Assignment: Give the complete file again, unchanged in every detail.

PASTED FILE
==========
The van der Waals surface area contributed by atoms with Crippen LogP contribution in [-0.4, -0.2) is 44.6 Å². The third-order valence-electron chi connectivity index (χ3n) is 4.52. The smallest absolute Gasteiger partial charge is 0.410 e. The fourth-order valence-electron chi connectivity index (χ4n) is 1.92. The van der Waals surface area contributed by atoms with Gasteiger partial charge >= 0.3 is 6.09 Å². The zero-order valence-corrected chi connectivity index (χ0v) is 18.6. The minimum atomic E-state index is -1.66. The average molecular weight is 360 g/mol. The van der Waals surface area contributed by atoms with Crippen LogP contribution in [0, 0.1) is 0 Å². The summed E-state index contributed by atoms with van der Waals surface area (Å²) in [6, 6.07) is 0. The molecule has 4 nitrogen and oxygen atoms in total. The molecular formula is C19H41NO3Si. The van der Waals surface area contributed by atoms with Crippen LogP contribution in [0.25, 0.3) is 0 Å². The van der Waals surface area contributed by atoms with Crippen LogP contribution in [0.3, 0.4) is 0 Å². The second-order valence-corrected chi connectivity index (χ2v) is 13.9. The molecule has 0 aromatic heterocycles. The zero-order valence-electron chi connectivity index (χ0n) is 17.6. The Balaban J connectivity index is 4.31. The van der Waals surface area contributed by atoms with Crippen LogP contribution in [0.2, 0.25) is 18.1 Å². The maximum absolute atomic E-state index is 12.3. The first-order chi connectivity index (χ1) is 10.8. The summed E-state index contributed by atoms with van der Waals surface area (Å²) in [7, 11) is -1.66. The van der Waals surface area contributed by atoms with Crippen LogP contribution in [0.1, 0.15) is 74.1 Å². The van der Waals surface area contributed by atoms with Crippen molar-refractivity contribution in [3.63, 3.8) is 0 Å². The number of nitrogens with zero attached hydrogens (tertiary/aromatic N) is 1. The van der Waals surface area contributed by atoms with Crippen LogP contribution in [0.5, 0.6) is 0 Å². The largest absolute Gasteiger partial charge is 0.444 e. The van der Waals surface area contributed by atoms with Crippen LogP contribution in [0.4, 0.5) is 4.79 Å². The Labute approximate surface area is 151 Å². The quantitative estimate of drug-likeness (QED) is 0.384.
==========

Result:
The van der Waals surface area contributed by atoms with Crippen LogP contribution in [-0.4, -0.2) is 44.6 Å². The third-order valence-electron chi connectivity index (χ3n) is 4.52. The smallest absolute Gasteiger partial charge is 0.410 e. The fourth-order valence-electron chi connectivity index (χ4n) is 1.92. The van der Waals surface area contributed by atoms with Gasteiger partial charge >= 0.3 is 6.09 Å². The zero-order valence-corrected chi connectivity index (χ0v) is 18.6. The minimum atomic E-state index is -1.66. The average molecular weight is 360 g/mol. The van der Waals surface area contributed by atoms with Crippen LogP contribution in [0, 0.1) is 0 Å². The summed E-state index contributed by atoms with van der Waals surface area (Å²) in [6, 6.07) is 0. The molecule has 4 nitrogen and oxygen atoms in total. The molecular formula is C19H41NO3Si. The van der Waals surface area contributed by atoms with Crippen LogP contribution in [0.25, 0.3) is 0 Å². The van der Waals surface area contributed by atoms with Crippen LogP contribution in [0.3, 0.4) is 0 Å². The second-order valence-corrected chi connectivity index (χ2v) is 13.9. The molecule has 0 aromatic heterocycles. The zero-order valence-electron chi connectivity index (χ0n) is 17.6. The Balaban J connectivity index is 4.31. The van der Waals surface area contributed by atoms with Crippen LogP contribution in [0.2, 0.25) is 18.1 Å². The maximum absolute atomic E-state index is 12.3. The first-order chi connectivity index (χ1) is 10.8. The summed E-state index contributed by atoms with van der Waals surface area (Å²) in [7, 11) is -1.66. The van der Waals surface area contributed by atoms with Crippen LogP contribution in [0.1, 0.15) is 74.1 Å². The van der Waals surface area contributed by atoms with Crippen molar-refractivity contribution in [3.63, 3.8) is 0 Å². The number of nitrogens with zero attached hydrogens (tertiary/aromatic N) is 1. The van der Waals surface area contributed by atoms with Crippen LogP contribution in [0.5, 0.6) is 0 Å². The largest absolute Gasteiger partial charge is 0.444 e. The van der Waals surface area contributed by atoms with Crippen LogP contribution in [0.4, 0.5) is 4.79 Å². The Labute approximate surface area is 151 Å². The quantitative estimate of drug-likeness (QED) is 0.384.